The 2001 HSE regulations for the Norwegian petroleum sector include a paragraph requiring the promotion of a sound health, safety and environment (HSE) culture. This paper presents an examination of the function of the 'culture' concept in communications from the regulatory authorities to the industry. We discuss implications for organisational and interorganisational learning for safety. The regulatory authorities use 'HSE culture' in different ways depending on the document. No explicit definition of HSE culture is given in the regulations or the guidelines, whereas several diverging definitions are mentioned in an information pamphlet. In accident investigation reports, the HSE-culture concept has typically been used to characterise organisations with numerous violations of the HSE regulations or internal procedures. The concept has also been used to devise simplistic and possibly tautological explanations for frequent rule violations and to argue that numerous rule violations constituted a violation of the regulatory requirement to promote a sound HSE culture. The plasticity of the 'HSE-culture' concept proved to be a two-edged sword. By introducing the HSE-culture concept in the framework regulation, the regulatory authorities explored an unconventional approach to HSE regulation. The 'HSE-culture' concept legitimated a very broad range of HSE approaches in regulated companies, some of which were unexpected by the regulatory authorities. In accident investigations, the use of the 'HSE-culture' concept in an explanatory capacity might lead to the premature closure of a search for the causes of an undesired behaviour or decision. The use of the term 'poor HSE culture' to explain or characterise extensive non-compliance in the investigation reports may have stimulated the regulated companies to prioritise HSE strategies and measures to enforce compliance. © 2015 Elsevier Ltd.

Vinnem J.E.,University of Stavanger | Hestad J.A.,Dovre Safetec AS | Kvaloy J.T.,University of Stavanger | Skogdalen J.E.,University of Stavanger
Reliability Engineering and System Safety | Year: 2010

The offshore petroleum industry in Norway reports major hazard precursors to the authorities, and data are available for the period 1996 through 2009. Barrier data have been reported since 2002, as have data from an extensive questionnaire survey covering working environment, organizational culture and perceived risk among all employees on offshore installations. Several attempts have been made to analyse different data sources in order to discover relations that may cast some light on possible root causes of major hazard precursors. These previous attempts were inconclusive. The study presented in this paper is the most extensive study performed so far. The data were analysed using linear regression. The conclusion is that there are significant correlations between number of leaks and safety climate indicators. The discussion points to possible root causes of major accidents. © 2010 Elsevier Ltd. All rights reserved.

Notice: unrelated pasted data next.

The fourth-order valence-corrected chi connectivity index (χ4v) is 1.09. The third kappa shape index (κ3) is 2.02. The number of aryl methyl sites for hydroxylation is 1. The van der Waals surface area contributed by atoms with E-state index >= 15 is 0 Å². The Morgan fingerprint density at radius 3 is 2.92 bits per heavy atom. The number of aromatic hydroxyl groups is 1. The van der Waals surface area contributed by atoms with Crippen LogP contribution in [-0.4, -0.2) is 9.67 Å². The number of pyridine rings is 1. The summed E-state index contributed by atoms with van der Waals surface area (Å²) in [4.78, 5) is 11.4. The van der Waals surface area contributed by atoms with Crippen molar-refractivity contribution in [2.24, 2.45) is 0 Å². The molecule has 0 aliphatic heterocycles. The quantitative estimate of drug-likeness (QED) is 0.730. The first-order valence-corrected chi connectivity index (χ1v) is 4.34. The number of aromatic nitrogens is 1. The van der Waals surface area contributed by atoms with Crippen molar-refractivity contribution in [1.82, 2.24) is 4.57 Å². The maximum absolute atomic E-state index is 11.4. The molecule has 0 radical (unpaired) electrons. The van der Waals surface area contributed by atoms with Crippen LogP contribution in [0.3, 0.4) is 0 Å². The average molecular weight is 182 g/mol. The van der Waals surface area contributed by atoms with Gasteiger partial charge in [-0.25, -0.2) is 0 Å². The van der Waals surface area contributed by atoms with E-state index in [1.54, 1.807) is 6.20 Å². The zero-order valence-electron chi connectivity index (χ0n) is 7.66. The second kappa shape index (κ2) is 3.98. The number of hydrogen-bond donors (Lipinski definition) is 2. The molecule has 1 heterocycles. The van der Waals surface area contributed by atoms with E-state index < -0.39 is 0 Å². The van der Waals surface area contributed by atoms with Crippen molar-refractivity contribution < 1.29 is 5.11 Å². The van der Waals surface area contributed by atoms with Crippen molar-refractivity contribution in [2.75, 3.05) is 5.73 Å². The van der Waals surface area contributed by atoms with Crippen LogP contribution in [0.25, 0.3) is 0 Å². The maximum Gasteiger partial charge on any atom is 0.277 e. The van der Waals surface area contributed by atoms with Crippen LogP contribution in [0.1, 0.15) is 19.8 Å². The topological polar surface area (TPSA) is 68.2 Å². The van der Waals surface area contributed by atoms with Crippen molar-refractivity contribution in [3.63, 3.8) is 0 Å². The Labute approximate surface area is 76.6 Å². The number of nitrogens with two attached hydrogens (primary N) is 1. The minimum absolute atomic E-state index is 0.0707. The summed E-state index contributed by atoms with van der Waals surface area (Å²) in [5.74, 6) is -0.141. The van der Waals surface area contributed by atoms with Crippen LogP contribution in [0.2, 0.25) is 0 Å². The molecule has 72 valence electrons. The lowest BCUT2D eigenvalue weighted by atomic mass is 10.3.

Thorsen H.K.,Dovre Safetec AS | Nja O.,University of Stavanger
PSAM 2014 - Probabilistic Safety Assessment and Management | Year: 2014

In recent years, there has been a growing awareness that major accident risks should be monitored using risk indicators. We distinguish between leading and lagging indicators. The reason is that major accidents are rare events and the underlying causes are often fragmented and difficult to measure. However, it is a demanding task to develop appropriate leading indicators, because accident theories are disputed both in research literature and by practitioners. This paper presents the results from a study of a major oil and gas company's risk management processes and its use of indicators related to offshore installations. The work is based on analyses of accident reports, a literature review and interviews with offshore installation managers and platform integrity personnel. We revealed major differences in attitudes among significant decision makers in relation to the use of risk indicators, spanning from skepticism and no use to in depth registration and analysis. However, all the offshore installation managers addressed the importance of a holistic view on risk and safety. Based on our findings we have developed an indicator set consisting of 16 leading indicators, covering technical, operational and organizational factors influencing major accident risk on offshore installations.